So Long! Oo-Long (How Long You Gonna Be Gone?)

Music by Harry Ruby, lyrics by Bert Kalmar, 1920

What representations of the United States and Japan were introduced in the opera Madama Butterfly? How is this portrayal of the Japanese present in "So Long! Oo-Long"?

What stereotypes are present in "So Long! Oo-Long"? Do you find anything about the portrayal of Ming Toy realistic?

Do you think this is a serious love song, merely a vehicle for playing with stereotypes and exotic words such as "oo-long," or some combination of both?

Compare and contrast this song with "The Japanese Sandman" and "Chinatown, My Chinatown." How were the Japanese and Chinese portrayed differently in popular culture in these years?

"So Long! Oo-Long (How Long You Gonna Be Gone?)" performed by Frank Crumit on Columbia Records, © 1920. Available on YouTube. Another version by Frank Hellerman is available via Spotify.

Frank Crumit (1889–1943) was a popular vaudevillian singer and radio entertainer who recorded several popular, primarily comical, songs in the 1920s and 30s.

View the lyrics for "So Long Oo-Long."

View the published score.

After enjoying separate careers in vaudeville, Harry Ruby and Bert Kalmar became a popular songwriting team in 1918 following an injury that ended Kalmar's career as a dancer. They composed for the Marx Brothers, Eddie Cantor, and others. Perhaps their best-known hits today are "A Kiss to Build a Dream On" and "Three Little Words."

Throughout the 1910s and 1920s, Tin Pan Alley issued a number of songs about separated lovers, often a Westerner and an Asian, following the model of Giacomo Puccini's opera Madama Butterfly. The opera, which premiered in Italy in 1904 and in the United States two years later, has remained one of the most popular works of the musical stage since it was introduced. Although the opera was critical of the United States and sympathetic toward the Japanese, it uses a broad brush to portray the two nations. Represented by the character Lieutenant Benjamin Franklin Pinkerton, the United States is shown as strong, masculine, and assertive, while the Japanese, represented by Cio-Cio-San, are weak, feminine, and passive. This general approach to representing the two nations was often emulated in American popular culture.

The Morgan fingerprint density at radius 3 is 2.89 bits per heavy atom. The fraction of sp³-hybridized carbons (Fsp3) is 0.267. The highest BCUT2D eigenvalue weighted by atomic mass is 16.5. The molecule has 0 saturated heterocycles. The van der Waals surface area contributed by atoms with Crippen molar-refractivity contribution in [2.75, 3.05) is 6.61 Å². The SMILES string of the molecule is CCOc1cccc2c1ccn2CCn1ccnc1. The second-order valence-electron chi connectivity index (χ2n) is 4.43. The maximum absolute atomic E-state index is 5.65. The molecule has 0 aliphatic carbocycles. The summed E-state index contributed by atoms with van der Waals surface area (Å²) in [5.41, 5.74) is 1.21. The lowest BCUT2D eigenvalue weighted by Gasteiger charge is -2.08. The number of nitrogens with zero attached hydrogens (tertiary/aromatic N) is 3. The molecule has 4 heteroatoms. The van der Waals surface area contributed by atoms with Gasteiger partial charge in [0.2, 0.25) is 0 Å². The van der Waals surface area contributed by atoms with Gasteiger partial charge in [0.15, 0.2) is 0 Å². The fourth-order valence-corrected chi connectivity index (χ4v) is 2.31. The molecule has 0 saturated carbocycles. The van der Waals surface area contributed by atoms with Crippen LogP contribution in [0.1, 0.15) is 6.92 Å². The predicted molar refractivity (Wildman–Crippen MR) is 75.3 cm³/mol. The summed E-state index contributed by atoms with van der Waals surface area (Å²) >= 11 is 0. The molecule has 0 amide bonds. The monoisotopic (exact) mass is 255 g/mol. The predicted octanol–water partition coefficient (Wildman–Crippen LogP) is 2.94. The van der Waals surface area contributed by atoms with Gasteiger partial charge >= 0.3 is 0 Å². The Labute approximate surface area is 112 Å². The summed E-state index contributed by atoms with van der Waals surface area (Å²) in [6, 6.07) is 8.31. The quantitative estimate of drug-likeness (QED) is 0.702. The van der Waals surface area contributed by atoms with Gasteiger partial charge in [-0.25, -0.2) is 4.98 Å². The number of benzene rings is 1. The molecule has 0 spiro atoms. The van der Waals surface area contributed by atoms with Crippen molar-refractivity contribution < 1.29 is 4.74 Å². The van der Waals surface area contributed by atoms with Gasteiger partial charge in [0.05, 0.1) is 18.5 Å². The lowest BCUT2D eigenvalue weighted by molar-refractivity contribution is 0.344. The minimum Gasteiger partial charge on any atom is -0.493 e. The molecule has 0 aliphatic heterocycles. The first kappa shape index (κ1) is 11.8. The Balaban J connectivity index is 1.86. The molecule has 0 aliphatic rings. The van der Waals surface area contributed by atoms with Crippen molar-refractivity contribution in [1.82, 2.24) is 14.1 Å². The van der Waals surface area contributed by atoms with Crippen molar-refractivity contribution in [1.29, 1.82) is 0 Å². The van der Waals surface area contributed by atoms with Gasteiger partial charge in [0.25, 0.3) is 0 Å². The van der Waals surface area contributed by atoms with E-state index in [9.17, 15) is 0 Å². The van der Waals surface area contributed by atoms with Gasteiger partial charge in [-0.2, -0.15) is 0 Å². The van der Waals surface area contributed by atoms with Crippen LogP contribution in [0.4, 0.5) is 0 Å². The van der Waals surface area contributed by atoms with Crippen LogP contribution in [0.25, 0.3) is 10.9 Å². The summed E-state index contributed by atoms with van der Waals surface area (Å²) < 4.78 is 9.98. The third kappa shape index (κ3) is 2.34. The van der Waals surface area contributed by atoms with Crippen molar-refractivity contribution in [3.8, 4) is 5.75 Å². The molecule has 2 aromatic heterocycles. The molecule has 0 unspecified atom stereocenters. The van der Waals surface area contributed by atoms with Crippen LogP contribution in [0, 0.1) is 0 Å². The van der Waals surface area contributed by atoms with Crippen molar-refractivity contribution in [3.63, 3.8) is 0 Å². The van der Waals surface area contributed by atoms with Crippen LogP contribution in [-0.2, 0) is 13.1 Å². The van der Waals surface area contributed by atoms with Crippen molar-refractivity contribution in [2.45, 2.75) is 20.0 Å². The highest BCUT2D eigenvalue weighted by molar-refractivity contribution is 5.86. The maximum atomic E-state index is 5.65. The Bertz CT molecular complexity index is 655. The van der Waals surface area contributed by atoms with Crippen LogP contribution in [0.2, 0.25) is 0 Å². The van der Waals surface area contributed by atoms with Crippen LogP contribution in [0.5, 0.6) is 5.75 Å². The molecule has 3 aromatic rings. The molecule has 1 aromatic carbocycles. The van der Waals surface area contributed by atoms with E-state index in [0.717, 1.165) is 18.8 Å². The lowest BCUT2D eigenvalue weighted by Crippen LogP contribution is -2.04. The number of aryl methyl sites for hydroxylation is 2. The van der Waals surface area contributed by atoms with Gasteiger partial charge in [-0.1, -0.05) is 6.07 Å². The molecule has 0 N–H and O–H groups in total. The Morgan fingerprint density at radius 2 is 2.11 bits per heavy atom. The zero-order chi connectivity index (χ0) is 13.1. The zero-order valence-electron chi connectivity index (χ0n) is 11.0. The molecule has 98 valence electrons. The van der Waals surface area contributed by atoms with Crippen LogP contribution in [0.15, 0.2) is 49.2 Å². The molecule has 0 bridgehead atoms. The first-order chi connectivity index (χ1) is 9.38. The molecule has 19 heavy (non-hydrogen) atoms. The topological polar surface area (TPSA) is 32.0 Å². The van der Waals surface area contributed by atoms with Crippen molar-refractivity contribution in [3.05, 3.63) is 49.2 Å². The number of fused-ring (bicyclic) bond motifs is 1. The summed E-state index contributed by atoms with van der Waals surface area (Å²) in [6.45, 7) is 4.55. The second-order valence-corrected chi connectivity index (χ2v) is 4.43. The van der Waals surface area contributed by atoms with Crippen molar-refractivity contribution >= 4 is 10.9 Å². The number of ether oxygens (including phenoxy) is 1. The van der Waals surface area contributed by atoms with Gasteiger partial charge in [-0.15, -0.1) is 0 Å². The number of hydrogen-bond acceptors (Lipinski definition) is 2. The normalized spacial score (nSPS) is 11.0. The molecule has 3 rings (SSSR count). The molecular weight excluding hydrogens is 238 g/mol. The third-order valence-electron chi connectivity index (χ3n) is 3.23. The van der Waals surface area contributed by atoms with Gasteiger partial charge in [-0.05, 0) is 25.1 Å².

Poster for the 1922 film adaptation of East is West
Poster for the 1922 film adaptation of East is West.

Ming Toy, the protagonist in "So Long! Oo-Long," was a character first introduced in East is West (1919), a play concerning an American man and his Chinese lover. The popularity of the play inspired songs, revues, and films that featured the Ming Toy character. One popular song, "So Long, Sing Song" (1919), depicts the American lover saying "so long" as he departs. "So Long! Oo-Long" was at least partially conceived as a sequel to this song, for it features the female lover's response to her departing beau. Unusually, however, "So Long! Oo-Long" recasts Ming Toy as Japanese and her lover as a Japanese man named Oo-Long. In the song, Ming Toy waits in "Naki Saki" (presumably referring to Nagasaki) for Oo-Long's return.

The music of "So Long! Oo-Long" features a stereotypical Asian rhythm (short–short–short– short–long–long) that is present in many popular songs, such as "Ming Toy" and "So Long, Sing Song." It is heard several times throughout "So Long! Oo-Long," including a prominent iteration in the introduction just prior to the entrance of the voice, and another in the melody and accompaniment on the words "happy little Japanee."





Creative Commons License
Voices Across Time is licensed under a Creative Commons Attribution-NonCommercial 4.0 International License.
Permissions beyond the scope of this license may be available at